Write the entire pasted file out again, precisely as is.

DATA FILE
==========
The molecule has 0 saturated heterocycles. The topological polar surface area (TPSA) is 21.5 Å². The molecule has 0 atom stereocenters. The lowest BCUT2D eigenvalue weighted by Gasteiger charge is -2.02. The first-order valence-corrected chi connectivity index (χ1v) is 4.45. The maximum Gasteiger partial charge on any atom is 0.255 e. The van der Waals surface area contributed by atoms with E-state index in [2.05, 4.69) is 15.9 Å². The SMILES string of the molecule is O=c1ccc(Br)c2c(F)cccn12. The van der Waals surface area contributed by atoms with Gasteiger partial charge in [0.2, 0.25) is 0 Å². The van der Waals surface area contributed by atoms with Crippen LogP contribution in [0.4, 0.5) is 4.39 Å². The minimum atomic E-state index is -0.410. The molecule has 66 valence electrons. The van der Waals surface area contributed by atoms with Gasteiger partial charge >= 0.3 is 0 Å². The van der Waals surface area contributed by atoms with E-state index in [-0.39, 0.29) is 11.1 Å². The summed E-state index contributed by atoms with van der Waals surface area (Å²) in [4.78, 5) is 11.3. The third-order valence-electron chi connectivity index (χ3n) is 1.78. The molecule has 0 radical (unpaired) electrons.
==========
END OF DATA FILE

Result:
The molecule has 0 saturated heterocycles. The topological polar surface area (TPSA) is 21.5 Å². The molecule has 0 atom stereocenters. The lowest BCUT2D eigenvalue weighted by Gasteiger charge is -2.02. The first-order valence-corrected chi connectivity index (χ1v) is 4.45. The maximum Gasteiger partial charge on any atom is 0.255 e. The van der Waals surface area contributed by atoms with E-state index in [2.05, 4.69) is 15.9 Å². The SMILES string of the molecule is O=c1ccc(Br)c2c(F)cccn12. The van der Waals surface area contributed by atoms with Gasteiger partial charge in [0.2, 0.25) is 0 Å². The van der Waals surface area contributed by atoms with Crippen LogP contribution in [0.4, 0.5) is 4.39 Å². The minimum atomic E-state index is -0.410. The molecule has 66 valence electrons. The van der Waals surface area contributed by atoms with Gasteiger partial charge >= 0.3 is 0 Å². The van der Waals surface area contributed by atoms with E-state index in [-0.39, 0.29) is 11.1 Å². The summed E-state index contributed by atoms with van der Waals surface area (Å²) in [4.78, 5) is 11.3. The third-order valence-electron chi connectivity index (χ3n) is 1.78. The molecule has 0 radical (unpaired) electrons.